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Bedrock to build on

By ANDREW WILFORD | China Daily Global | Updated: 2024-06-14 07:37
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Dynamic and evolving economic relations between China and New Zealand have been underpinned by rules and trade architecture of their FTA

Editor's note: The world has undergone many changes and shocks in recent years. Enhanced dialogue between scholars from China and overseas is needed to build mutual understanding on many problems the world faces. For this purpose, the China Watch Institute of China Daily and the National Institute for Global Strategy, Chinese Academy of Social Sciences, jointly present this special column: The Global Strategy Dialogue, in which experts from China and abroad will offer insightful views, analysis and fresh perspectives on long-term strategic issues of global importance.

The visit of Chinese Premier Li Qiang to New Zealand is the first of its kind in seven years. Such high-level visits are the cornerstone of a constructive bilateral relationship and a testament to the success of the groundbreaking China-New Zealand Free Trade Agreement. The 2024 visit is especially significant as it coincides with the 10th anniversary of the China-New Zealand comprehensive strategic partnership, offering a prime opportunity to reflect on past achievements while considering future avenues of collaboration.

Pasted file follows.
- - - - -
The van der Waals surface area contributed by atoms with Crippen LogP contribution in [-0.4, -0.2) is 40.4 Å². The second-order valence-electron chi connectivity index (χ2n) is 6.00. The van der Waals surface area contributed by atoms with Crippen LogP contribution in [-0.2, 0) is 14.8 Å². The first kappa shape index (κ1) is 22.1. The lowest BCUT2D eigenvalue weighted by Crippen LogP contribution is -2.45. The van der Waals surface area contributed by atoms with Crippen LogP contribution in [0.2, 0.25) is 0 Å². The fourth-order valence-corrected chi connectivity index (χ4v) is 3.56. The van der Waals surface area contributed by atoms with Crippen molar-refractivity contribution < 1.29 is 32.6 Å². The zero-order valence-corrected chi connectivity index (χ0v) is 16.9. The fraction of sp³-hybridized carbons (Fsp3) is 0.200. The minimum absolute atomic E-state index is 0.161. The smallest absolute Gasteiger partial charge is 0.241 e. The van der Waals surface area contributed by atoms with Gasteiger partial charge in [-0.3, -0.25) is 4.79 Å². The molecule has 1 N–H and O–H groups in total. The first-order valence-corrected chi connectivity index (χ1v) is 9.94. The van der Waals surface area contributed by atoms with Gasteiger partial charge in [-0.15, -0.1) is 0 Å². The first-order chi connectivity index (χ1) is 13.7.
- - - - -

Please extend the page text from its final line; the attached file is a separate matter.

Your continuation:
Since the implementation of the New Zealand-China FTA in 2008, bilateral trade has soared, reaching nearly NZ$38 billion ($23.28 billion) in 2023. Two years ago, the agreement was upgraded to reflect changes in the global economy, incorporating e-commerce, competition policy, government procurement and environmental trade provisions. The rise of artificial intelligence, digital services and other avenues of opportunity means that both sides should remain open to frequently revisiting the agreement that has served each side so well. Building on the world-class agreement will be vital to maintain positive economic relations, given the importance of trade to both countries.

New Zealand is a trading nation that places immense value on robust trade rules. The China-New Zealand FTA has created the primary architecture for the relationship through trade facilitation and dispute resolution procedures. This is important bilaterally and also strategically as a means of promoting the development of a high-quality, rules-based system of commerce between states of different sizes, stages of development and national interests. Given its success, it is worth considering how the principles underpinning the FTA could be further improved and perhaps even act as a stimulant for reform at the multilateral level.

An expectation of Premier Li's visit could be further upgrades to the trade in services agreement within the existing FTA. New Zealand Prime Minister Christopher Luxon has announced that New Zealand aims to double the value of its exports over the next decade, with sectors such as education, tourism and agri-tech playing a crucial role. Strengthening trade in services could significantly contribute to this goal, and reforming the China-New Zealand FTA would be a logical step in pursuing that aim.